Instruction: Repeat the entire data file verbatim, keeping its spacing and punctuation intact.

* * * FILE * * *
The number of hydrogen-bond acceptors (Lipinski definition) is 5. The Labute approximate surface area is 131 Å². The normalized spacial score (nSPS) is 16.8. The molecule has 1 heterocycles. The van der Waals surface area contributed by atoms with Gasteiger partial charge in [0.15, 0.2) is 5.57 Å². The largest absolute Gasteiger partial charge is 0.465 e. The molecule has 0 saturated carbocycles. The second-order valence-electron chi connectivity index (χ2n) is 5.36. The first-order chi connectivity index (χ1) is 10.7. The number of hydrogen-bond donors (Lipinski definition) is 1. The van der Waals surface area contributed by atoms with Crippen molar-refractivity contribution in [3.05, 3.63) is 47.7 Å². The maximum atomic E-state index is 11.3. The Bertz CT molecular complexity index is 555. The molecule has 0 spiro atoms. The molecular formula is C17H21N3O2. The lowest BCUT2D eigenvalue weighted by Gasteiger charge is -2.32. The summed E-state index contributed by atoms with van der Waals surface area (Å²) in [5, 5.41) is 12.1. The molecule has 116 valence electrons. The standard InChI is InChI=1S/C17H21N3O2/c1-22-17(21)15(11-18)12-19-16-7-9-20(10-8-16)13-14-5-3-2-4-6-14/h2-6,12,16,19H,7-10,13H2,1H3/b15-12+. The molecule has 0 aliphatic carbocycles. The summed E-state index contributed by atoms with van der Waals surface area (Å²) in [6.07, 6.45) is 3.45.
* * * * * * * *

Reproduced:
The number of hydrogen-bond acceptors (Lipinski definition) is 5. The Labute approximate surface area is 131 Å². The normalized spacial score (nSPS) is 16.8. The molecule has 1 heterocycles. The van der Waals surface area contributed by atoms with Gasteiger partial charge in [0.15, 0.2) is 5.57 Å². The largest absolute Gasteiger partial charge is 0.465 e. The molecule has 0 saturated carbocycles. The second-order valence-electron chi connectivity index (χ2n) is 5.36. The first-order chi connectivity index (χ1) is 10.7. The number of hydrogen-bond donors (Lipinski definition) is 1. The van der Waals surface area contributed by atoms with Crippen molar-refractivity contribution in [3.05, 3.63) is 47.7 Å². The maximum atomic E-state index is 11.3. The Bertz CT molecular complexity index is 555. The molecule has 0 spiro atoms. The molecular formula is C17H21N3O2. The lowest BCUT2D eigenvalue weighted by Gasteiger charge is -2.32. The summed E-state index contributed by atoms with van der Waals surface area (Å²) in [5, 5.41) is 12.1. The molecule has 116 valence electrons. The standard InChI is InChI=1S/C17H21N3O2/c1-22-17(21)15(11-18)12-19-16-7-9-20(10-8-16)13-14-5-3-2-4-6-14/h2-6,12,16,19H,7-10,13H2,1H3/b15-12+. The molecule has 0 aliphatic carbocycles. The summed E-state index contributed by atoms with van der Waals surface area (Å²) in [6.07, 6.45) is 3.45.